Campaign launched to shine light on high school volunteers
Hishaam and Rachel are changing the world for the better through volunteering.
As Action Team Captains, the two high school seniors have spent hours of their free time volunteering in their local communities. Now, their efforts are being brought to a national spotlight through the Action Team national youth volunteer program's newest campaign, “Difference Makers.”
The Action Team released a series of PSAs and videos today, which star current Action Team Captains – Hishaam, from Tampa, Fla., and Rachel, from Cleveland, Ohio – including two in-depth videos that symbolize the commitment of hundreds of Action Team Captains across the country.
Hishaam joined the Action Team after watching an Action Team PSA while watching TV and, as a baseball lover, took the initiative to launch an Action Team at his high school.
“The Action Team really allows you to become a leader and allows you to do more than just volunteer,” Hishaam states in the video. “It allows you to come together for a common cause and allows you to learn new skills in life.”
In the PSA, Hishaam pointed to his efforts with Buddy Baseball, a program where he and his fellow Action Team Captains volunteer to help teach and play baseball with local special needs children.
“Volunteering itself is really simple. All you have to do is find something that you are passionate about,” Hishaam said. “Because if you're passionate about what you're doing, you see it as something you want to do. You don't see it as work or as something that is a burden. You see it as something that is joyful and fun to you.”Video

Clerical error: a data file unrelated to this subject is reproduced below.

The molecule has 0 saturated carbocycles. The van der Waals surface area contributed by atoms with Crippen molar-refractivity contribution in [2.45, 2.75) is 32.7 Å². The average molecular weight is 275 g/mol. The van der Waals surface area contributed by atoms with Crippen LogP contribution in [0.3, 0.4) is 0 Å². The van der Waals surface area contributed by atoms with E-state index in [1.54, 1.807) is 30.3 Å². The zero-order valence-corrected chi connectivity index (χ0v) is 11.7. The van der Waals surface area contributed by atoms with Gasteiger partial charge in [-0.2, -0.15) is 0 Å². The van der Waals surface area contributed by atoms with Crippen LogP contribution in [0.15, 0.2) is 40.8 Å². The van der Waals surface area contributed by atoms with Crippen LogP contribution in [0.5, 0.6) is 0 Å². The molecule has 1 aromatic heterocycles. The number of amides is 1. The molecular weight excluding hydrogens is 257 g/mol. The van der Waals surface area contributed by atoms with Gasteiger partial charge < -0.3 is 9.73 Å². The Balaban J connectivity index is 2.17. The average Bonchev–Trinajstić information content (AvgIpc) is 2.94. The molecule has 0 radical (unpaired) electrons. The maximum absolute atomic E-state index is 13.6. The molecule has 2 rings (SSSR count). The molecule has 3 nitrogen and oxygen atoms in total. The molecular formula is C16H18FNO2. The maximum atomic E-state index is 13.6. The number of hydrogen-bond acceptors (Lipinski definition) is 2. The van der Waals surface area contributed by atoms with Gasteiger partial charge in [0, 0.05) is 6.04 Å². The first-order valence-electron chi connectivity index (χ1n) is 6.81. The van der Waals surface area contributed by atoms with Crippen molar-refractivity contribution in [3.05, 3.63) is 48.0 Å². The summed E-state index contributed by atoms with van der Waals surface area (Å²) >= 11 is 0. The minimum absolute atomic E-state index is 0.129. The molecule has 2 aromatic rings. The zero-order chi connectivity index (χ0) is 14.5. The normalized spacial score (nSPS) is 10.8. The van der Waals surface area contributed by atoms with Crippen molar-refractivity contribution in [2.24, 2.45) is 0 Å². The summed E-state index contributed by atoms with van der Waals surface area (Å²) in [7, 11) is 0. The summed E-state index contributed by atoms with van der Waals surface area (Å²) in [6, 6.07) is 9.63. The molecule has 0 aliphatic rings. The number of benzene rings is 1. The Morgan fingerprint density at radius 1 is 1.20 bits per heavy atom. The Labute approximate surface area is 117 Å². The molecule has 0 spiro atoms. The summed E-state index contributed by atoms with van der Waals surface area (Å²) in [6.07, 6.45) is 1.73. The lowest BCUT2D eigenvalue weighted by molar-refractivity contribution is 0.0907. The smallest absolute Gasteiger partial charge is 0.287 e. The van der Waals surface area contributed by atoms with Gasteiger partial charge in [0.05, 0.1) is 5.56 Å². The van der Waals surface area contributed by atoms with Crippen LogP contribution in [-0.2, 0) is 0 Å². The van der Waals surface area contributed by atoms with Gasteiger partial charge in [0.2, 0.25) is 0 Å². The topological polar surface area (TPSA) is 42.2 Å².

Rachel, a beyond busy high schooler, said she finds time to volunteer in between going to school, working at a local pizza restaurant and baby-sitting.
“I'm really busy and I know a lot of people in high school are really busy with everything going on,” Rachel states. “But just find one hour, where maybe you would be watching a TV show, to just give your time to someone else instead.”
Rachel enjoys volunteering at the Cleveland Clinic pediatric cancer unit, , where she spends time with children fighting the disease – something she had to battle with when she was younger.
“It doesn't take an extraordinary person to make a difference,” Rachel said. “Anyone can make a difference and I think we all do. It's just a matter of what kind of difference we choose to make. Just having a positive attitude or helping every now and then makes more of a difference than I think any of us realizes. If everyone did one small, nice thing every day, I think we could have a much happier world.”
The videos were directed by Andrew Vallentine, an LA-based video producer who has produced content for top social media influencers such as Joey Graceffa, Ricky Dillon, Shane Dawson, Trisha Paytas, and others. Andrew's work has generated more than 100 million views across various social media platforms in the past two years.
The campaign also features traditional :30 and :60 spots in addition to the two, in-depth features on the Captains, Rachel and Hishaam. The 30-second PSA debuted to a national television audience during FOX's broadcast of the 2017 All-Star Game, while the :60 spot made its debut during the MLB Network broadcast of the Major League Baseball Players Association's 2017 Players Choice Awards show.
The Action Team program continues to add new schools regularly, and since its inception in 2003, it has inspired more than 100,000 high school students to help more than 305,000 people in need.
The Action Team is free to join and Captains receive free posters and T-shirts to help support their efforts. They are also eligible to receive college scholarships from the Players Trust and they are invited to attend regional Action Team service projects featuring Major Leaguers. In recognition of their efforts and accomplishments, they receive free tickets to Major League baseball games and certificates of achievement signed by Major Leaguers near the end of the school year.
Watch the “Difference Makers” campaign by clicking on the below links.